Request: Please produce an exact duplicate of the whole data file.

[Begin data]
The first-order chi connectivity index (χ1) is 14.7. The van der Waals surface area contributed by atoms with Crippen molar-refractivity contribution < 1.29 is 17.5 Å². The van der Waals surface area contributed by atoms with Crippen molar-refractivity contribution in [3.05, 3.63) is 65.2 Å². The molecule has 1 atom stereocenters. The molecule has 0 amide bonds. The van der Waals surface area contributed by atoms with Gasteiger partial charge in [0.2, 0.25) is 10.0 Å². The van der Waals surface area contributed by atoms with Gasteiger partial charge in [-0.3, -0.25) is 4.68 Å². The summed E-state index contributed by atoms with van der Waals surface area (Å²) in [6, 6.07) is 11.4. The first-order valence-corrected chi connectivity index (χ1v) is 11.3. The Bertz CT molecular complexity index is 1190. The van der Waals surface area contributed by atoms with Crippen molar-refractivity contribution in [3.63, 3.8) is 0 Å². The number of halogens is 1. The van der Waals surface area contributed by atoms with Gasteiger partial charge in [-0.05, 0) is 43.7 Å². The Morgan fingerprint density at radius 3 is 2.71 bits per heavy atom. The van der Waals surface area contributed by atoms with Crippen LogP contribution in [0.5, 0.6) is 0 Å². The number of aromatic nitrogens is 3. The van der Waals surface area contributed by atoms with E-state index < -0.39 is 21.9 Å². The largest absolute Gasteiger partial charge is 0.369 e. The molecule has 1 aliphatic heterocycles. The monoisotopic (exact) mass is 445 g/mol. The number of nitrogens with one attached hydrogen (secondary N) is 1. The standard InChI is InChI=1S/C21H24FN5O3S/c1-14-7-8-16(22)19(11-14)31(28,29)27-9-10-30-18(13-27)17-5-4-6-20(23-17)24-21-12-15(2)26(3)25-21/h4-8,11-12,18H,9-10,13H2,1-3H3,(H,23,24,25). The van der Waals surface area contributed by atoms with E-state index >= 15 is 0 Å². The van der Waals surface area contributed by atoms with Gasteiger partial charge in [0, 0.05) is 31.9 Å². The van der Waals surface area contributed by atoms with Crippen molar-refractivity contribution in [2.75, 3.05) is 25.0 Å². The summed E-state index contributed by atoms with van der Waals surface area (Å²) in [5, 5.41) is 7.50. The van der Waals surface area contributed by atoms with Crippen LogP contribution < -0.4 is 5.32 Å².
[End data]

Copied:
The first-order chi connectivity index (χ1) is 14.7. The van der Waals surface area contributed by atoms with Crippen molar-refractivity contribution < 1.29 is 17.5 Å². The van der Waals surface area contributed by atoms with Crippen molar-refractivity contribution in [3.05, 3.63) is 65.2 Å². The molecule has 1 atom stereocenters. The molecule has 0 amide bonds. The van der Waals surface area contributed by atoms with Gasteiger partial charge in [0.2, 0.25) is 10.0 Å². The van der Waals surface area contributed by atoms with Gasteiger partial charge in [-0.3, -0.25) is 4.68 Å². The summed E-state index contributed by atoms with van der Waals surface area (Å²) in [6, 6.07) is 11.4. The first-order valence-corrected chi connectivity index (χ1v) is 11.3. The Bertz CT molecular complexity index is 1190. The van der Waals surface area contributed by atoms with Crippen molar-refractivity contribution in [3.63, 3.8) is 0 Å². The number of halogens is 1. The van der Waals surface area contributed by atoms with Gasteiger partial charge in [-0.05, 0) is 43.7 Å². The Morgan fingerprint density at radius 3 is 2.71 bits per heavy atom. The van der Waals surface area contributed by atoms with Crippen LogP contribution in [0.5, 0.6) is 0 Å². The number of aromatic nitrogens is 3. The van der Waals surface area contributed by atoms with E-state index < -0.39 is 21.9 Å². The largest absolute Gasteiger partial charge is 0.369 e. The molecule has 1 aliphatic heterocycles. The monoisotopic (exact) mass is 445 g/mol. The number of nitrogens with one attached hydrogen (secondary N) is 1. The standard InChI is InChI=1S/C21H24FN5O3S/c1-14-7-8-16(22)19(11-14)31(28,29)27-9-10-30-18(13-27)17-5-4-6-20(23-17)24-21-12-15(2)26(3)25-21/h4-8,11-12,18H,9-10,13H2,1-3H3,(H,23,24,25). The van der Waals surface area contributed by atoms with E-state index >= 15 is 0 Å². The van der Waals surface area contributed by atoms with Gasteiger partial charge in [0, 0.05) is 31.9 Å². The van der Waals surface area contributed by atoms with Crippen molar-refractivity contribution in [2.75, 3.05) is 25.0 Å². The summed E-state index contributed by atoms with van der Waals surface area (Å²) in [5, 5.41) is 7.50. The van der Waals surface area contributed by atoms with Crippen LogP contribution < -0.4 is 5.32 Å².